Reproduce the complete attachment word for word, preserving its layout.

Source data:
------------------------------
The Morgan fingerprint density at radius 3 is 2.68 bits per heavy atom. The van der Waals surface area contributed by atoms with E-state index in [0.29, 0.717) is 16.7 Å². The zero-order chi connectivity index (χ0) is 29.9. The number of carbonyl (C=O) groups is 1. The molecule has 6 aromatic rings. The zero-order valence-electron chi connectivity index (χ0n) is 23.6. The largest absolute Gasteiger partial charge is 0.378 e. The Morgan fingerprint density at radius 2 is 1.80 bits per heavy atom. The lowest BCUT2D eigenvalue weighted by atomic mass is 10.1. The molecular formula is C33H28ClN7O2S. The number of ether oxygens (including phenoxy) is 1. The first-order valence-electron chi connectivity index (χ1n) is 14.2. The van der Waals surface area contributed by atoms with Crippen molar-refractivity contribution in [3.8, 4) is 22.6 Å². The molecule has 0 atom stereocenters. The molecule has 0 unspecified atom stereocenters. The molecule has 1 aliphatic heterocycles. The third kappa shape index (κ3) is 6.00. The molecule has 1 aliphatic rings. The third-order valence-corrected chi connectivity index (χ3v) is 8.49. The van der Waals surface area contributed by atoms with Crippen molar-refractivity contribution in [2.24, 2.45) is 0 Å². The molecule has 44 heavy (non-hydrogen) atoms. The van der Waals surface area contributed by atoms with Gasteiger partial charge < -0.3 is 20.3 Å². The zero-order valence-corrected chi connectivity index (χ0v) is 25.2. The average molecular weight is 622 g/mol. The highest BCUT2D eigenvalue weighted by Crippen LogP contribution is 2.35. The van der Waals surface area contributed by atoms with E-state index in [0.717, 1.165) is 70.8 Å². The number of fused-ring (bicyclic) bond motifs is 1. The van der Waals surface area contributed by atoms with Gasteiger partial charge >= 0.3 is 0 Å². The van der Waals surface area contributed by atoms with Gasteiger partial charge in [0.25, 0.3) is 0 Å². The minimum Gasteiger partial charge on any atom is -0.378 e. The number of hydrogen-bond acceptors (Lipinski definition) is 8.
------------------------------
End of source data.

The Morgan fingerprint density at radius 3 is 2.68 bits per heavy atom. The van der Waals surface area contributed by atoms with E-state index in [0.29, 0.717) is 16.7 Å². The zero-order chi connectivity index (χ0) is 29.9. The number of carbonyl (C=O) groups is 1. The molecule has 6 aromatic rings. The zero-order valence-electron chi connectivity index (χ0n) is 23.6. The largest absolute Gasteiger partial charge is 0.378 e. The Morgan fingerprint density at radius 2 is 1.80 bits per heavy atom. The lowest BCUT2D eigenvalue weighted by atomic mass is 10.1. The molecular formula is C33H28ClN7O2S. The number of ether oxygens (including phenoxy) is 1. The first-order valence-electron chi connectivity index (χ1n) is 14.2. The van der Waals surface area contributed by atoms with Crippen molar-refractivity contribution in [3.8, 4) is 22.6 Å². The molecule has 0 atom stereocenters. The molecule has 0 unspecified atom stereocenters. The molecule has 1 aliphatic heterocycles. The third kappa shape index (κ3) is 6.00. The molecule has 1 aliphatic rings. The third-order valence-corrected chi connectivity index (χ3v) is 8.49. The van der Waals surface area contributed by atoms with Crippen molar-refractivity contribution in [2.24, 2.45) is 0 Å². The molecule has 44 heavy (non-hydrogen) atoms. The van der Waals surface area contributed by atoms with Gasteiger partial charge < -0.3 is 20.3 Å². The zero-order valence-corrected chi connectivity index (χ0v) is 25.2. The average molecular weight is 622 g/mol. The highest BCUT2D eigenvalue weighted by Crippen LogP contribution is 2.35. The van der Waals surface area contributed by atoms with E-state index in [0.717, 1.165) is 70.8 Å². The number of fused-ring (bicyclic) bond motifs is 1. The van der Waals surface area contributed by atoms with Gasteiger partial charge >= 0.3 is 0 Å². The van der Waals surface area contributed by atoms with Gasteiger partial charge in [0.25, 0.3) is 0 Å². The minimum Gasteiger partial charge on any atom is -0.378 e. The number of hydrogen-bond acceptors (Lipinski definition) is 8.